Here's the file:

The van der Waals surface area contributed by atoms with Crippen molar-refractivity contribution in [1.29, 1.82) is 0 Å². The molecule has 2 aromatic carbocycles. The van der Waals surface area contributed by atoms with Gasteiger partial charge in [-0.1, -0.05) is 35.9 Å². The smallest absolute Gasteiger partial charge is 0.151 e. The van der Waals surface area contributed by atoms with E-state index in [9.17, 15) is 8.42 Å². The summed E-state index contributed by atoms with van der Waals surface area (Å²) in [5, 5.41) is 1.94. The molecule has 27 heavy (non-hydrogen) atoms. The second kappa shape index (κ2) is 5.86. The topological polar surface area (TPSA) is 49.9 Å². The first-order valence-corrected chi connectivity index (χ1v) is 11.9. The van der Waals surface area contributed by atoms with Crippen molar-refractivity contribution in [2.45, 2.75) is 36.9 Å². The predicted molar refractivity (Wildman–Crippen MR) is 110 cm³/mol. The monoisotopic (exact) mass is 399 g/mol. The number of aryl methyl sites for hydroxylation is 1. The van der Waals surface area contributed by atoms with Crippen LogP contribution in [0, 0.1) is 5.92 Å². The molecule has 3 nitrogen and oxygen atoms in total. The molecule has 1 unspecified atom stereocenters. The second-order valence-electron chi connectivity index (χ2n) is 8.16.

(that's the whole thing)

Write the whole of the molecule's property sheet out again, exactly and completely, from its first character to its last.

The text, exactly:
The van der Waals surface area contributed by atoms with Crippen molar-refractivity contribution in [1.29, 1.82) is 0 Å². The molecule has 2 aromatic carbocycles. The van der Waals surface area contributed by atoms with Gasteiger partial charge in [-0.1, -0.05) is 35.9 Å². The smallest absolute Gasteiger partial charge is 0.151 e. The van der Waals surface area contributed by atoms with E-state index in [9.17, 15) is 8.42 Å². The summed E-state index contributed by atoms with van der Waals surface area (Å²) in [5, 5.41) is 1.94. The molecule has 27 heavy (non-hydrogen) atoms. The second kappa shape index (κ2) is 5.86. The topological polar surface area (TPSA) is 49.9 Å². The first-order valence-corrected chi connectivity index (χ1v) is 11.9. The van der Waals surface area contributed by atoms with Crippen molar-refractivity contribution in [2.45, 2.75) is 36.9 Å². The predicted molar refractivity (Wildman–Crippen MR) is 110 cm³/mol. The monoisotopic (exact) mass is 399 g/mol. The number of aryl methyl sites for hydroxylation is 1. The van der Waals surface area contributed by atoms with Crippen LogP contribution in [0, 0.1) is 5.92 Å². The molecule has 3 nitrogen and oxygen atoms in total. The molecule has 1 unspecified atom stereocenters. The second-order valence-electron chi connectivity index (χ2n) is 8.16.